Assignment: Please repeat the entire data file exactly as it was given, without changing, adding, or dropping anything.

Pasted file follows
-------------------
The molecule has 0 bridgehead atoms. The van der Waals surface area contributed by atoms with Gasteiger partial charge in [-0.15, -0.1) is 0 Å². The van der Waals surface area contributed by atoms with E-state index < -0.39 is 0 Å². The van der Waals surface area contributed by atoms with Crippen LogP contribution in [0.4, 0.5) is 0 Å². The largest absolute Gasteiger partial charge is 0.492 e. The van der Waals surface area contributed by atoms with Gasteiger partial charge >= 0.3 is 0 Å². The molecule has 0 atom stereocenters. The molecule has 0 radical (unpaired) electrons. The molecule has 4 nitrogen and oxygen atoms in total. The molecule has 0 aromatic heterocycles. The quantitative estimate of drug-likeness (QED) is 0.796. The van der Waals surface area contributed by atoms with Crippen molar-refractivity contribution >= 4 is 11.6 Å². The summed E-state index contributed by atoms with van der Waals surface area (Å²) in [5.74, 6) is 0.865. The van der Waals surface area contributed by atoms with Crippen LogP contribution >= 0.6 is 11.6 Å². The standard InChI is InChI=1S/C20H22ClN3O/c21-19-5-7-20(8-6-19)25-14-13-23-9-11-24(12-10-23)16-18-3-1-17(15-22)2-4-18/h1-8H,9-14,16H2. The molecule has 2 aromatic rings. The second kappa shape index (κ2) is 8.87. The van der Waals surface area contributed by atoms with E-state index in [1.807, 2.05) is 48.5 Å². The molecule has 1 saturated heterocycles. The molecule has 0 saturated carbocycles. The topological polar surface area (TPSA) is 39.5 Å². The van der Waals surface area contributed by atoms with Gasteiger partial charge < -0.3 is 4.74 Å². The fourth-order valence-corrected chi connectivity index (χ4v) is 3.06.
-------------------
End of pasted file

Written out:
The molecule has 0 bridgehead atoms. The van der Waals surface area contributed by atoms with Gasteiger partial charge in [-0.15, -0.1) is 0 Å². The van der Waals surface area contributed by atoms with E-state index < -0.39 is 0 Å². The van der Waals surface area contributed by atoms with Crippen LogP contribution in [0.4, 0.5) is 0 Å². The largest absolute Gasteiger partial charge is 0.492 e. The van der Waals surface area contributed by atoms with Gasteiger partial charge >= 0.3 is 0 Å². The molecule has 0 atom stereocenters. The molecule has 0 radical (unpaired) electrons. The molecule has 4 nitrogen and oxygen atoms in total. The molecule has 0 aromatic heterocycles. The quantitative estimate of drug-likeness (QED) is 0.796. The van der Waals surface area contributed by atoms with Crippen molar-refractivity contribution >= 4 is 11.6 Å². The summed E-state index contributed by atoms with van der Waals surface area (Å²) in [5.74, 6) is 0.865. The van der Waals surface area contributed by atoms with Crippen LogP contribution >= 0.6 is 11.6 Å². The standard InChI is InChI=1S/C20H22ClN3O/c21-19-5-7-20(8-6-19)25-14-13-23-9-11-24(12-10-23)16-18-3-1-17(15-22)2-4-18/h1-8H,9-14,16H2. The molecule has 2 aromatic rings. The second kappa shape index (κ2) is 8.87. The van der Waals surface area contributed by atoms with E-state index in [1.807, 2.05) is 48.5 Å². The molecule has 1 saturated heterocycles. The molecule has 0 saturated carbocycles. The topological polar surface area (TPSA) is 39.5 Å². The van der Waals surface area contributed by atoms with Gasteiger partial charge < -0.3 is 4.74 Å². The fourth-order valence-corrected chi connectivity index (χ4v) is 3.06.